The latest bad news, from Iran, offers this country an opportunity to make a fresh start on the hostage problem. The administration can break off the negotiations, assert a new freedom to take ominous action and let Tehran begin to worry about what Washington will do instead of the other way around. But such a change would compromise the con game that has served Jimmy Carter's domestic political interests so well.

The con game consists of the notion -- sedulously cultivated by the White House and the State Department flacks -- that Iran is run by a bunch of crazy weirdos capable of doing anything at any time. Matters are so delicate, the argument goes, that only the president can manage the affair. To criticize Carter on Iran is to seem to be playing fast and loose with the lives of innocent Americans.

The Iranian political situation in fact is not a mad scene. If nothing else, there is a clear top man. Ayatollah Khomeini, and he alone, has the power to loose the hostages.

The ayatollah, to be sure, has political problems. He rules as the well-nigh divine embodiment of a nationalist revolution. He has to keep the revolutionary fires burning bright to hold his followers behind him.

He is also the head of semi-modern state heavily dependent on trade with the outside world. He has to maintain some people in government who can manage affairs and keep other countries interested in doing business with Iran.

The hostages have at all times been the playing of that dural requirement. When they were seized back in November, the revolutionary flame was burning low in Iran. Troubles were breaking out on all the borders, and a moderate government under Prime Minister Mehdi Bazargan sought to assuage the difficulties by compromise. The seizure of the hostages, which the aytollah set in motion and then endorsed, put an end to that season of mellowness. There was a new surge of revolutionary fervor. The Bazargan government was outsted. The ayatollah swept a referendum for a new Islamic constitution.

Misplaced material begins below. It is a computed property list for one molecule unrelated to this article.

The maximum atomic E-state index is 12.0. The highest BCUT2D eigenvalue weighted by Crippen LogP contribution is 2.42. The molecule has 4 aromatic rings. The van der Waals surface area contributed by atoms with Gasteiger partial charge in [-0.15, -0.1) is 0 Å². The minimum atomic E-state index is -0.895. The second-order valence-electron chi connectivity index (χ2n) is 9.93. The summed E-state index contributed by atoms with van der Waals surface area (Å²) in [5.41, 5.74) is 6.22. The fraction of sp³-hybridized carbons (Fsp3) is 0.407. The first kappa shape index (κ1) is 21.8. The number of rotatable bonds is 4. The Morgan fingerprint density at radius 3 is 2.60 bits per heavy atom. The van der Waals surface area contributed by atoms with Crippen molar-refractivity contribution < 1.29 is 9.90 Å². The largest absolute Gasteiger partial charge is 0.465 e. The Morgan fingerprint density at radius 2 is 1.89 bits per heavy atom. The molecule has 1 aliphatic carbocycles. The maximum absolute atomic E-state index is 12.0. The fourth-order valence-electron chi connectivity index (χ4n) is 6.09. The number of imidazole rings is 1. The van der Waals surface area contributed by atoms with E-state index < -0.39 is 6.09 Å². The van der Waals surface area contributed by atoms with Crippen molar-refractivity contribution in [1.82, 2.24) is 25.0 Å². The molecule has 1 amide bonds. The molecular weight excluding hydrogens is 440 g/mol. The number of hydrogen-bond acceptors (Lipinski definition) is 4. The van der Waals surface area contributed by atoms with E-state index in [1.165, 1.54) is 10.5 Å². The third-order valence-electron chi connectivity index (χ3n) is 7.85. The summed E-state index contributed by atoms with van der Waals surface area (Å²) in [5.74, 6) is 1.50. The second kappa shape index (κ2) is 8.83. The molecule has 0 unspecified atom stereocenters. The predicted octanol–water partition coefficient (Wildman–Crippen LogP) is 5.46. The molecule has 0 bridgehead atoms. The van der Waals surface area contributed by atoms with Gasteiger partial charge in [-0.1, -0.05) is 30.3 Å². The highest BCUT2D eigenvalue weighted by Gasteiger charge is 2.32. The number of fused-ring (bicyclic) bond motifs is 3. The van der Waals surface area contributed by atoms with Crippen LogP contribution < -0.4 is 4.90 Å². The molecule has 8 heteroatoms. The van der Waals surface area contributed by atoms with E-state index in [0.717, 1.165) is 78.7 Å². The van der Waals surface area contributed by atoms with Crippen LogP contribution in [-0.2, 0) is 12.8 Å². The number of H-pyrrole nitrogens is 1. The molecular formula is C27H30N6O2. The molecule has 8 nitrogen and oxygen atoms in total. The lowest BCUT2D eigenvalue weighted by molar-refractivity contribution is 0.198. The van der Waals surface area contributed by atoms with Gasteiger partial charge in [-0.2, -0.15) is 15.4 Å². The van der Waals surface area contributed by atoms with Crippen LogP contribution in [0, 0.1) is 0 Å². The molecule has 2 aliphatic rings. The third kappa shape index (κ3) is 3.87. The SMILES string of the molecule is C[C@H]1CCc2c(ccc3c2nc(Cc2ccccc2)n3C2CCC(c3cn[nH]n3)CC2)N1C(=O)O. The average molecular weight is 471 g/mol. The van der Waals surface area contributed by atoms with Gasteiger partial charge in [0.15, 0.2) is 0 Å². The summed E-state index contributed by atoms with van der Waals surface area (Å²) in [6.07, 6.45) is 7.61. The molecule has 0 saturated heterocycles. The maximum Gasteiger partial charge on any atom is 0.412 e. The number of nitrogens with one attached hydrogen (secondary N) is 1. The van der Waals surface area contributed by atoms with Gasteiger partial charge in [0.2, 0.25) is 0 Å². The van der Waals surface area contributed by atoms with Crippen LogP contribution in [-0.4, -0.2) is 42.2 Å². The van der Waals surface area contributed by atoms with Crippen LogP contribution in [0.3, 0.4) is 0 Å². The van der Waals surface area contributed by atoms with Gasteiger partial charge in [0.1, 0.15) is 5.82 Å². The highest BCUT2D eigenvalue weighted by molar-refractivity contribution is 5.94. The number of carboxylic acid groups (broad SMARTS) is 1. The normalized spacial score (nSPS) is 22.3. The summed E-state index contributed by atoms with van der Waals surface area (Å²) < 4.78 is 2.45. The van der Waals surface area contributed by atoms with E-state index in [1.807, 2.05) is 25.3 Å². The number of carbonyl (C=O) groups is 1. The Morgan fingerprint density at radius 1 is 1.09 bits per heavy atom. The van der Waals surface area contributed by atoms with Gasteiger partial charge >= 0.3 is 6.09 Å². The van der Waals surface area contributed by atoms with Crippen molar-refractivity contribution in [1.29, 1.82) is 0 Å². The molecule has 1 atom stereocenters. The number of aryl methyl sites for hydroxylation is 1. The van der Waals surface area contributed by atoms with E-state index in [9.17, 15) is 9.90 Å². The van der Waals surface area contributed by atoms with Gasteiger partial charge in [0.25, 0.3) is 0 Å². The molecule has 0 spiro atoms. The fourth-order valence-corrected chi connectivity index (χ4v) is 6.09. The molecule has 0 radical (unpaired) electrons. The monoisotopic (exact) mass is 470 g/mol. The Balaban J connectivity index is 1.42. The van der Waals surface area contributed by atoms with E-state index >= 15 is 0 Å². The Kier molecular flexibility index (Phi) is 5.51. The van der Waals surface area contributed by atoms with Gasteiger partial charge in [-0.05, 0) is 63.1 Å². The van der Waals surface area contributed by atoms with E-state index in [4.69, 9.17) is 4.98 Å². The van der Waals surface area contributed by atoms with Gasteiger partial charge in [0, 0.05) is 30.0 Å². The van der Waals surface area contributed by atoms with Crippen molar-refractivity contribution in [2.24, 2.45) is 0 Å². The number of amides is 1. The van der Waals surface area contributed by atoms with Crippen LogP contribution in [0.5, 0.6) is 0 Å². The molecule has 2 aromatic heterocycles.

Briefly the United States threatened economic sanctions and some kind of military reprisal. The Iranians then surfaced with Secretary General Kurt Waldheim the idea of a United Nations tribunal to assess their complaints against the shah and the United States. The Carter administration accepted the tribunal. Thereafter, working through President Abol Hassan Bani-Sadr, the ayatollah pushed the United States down a slippery slope where one retreat followed another.

First the United States implicitly accepted the principle of an international group sitting in judgment on the actions of past American presidents. Then it agreed that it would be appropriate that the tribunal be made up of Third Worlders and left-wingers sympathetic to the Iranian revolution. Then it accepted the idea that the commission would first look into Iranian complaints and then take up the affair of the hostages. Finally, it accepted the principle that the ultimate release of the hostages would be up to a parliament that has not even been elected.

Having won point after point after point, the ayatollah refused even to let the commission see the hostages. In desperation, the commission left Iran. Now time is out, and a new course is possible.

Breaking off the negotiations is the obvious course open to the United States. Washington could then sit back, arms folded, and say that since the Iranians had violated normal diplomatic rules in the most flagrant manner, there could be no further dealing until the hostages had been released. Simply by that step, the administration would at least arrest the steady erosion of the Amercian position. It would end the automatic, and costless, accretion of more and more power to the ayatollah.

Pressures, though better had they been applied earlier, could still be brought to bear. International transfer of funds can be made more difficult. Distribution of essentials inside the country could easily be sabotaged.

The mere threat of such measures would make the ayatollah and those around him feel the backs of their necks. Third countries -- notably the Europeans and Japan -- dependent of oil from Iran would carry the message that all kinds of trouble was in the offing unless the ayatollah became a little more reasonable.

Unfortunately, such a change cannot come easily to the administration. The president would have to admit in midcampaign that he has had no strategy for Iran except appeasement. He would have to acknowledge that he has been the principal dupe of the Iranian con game.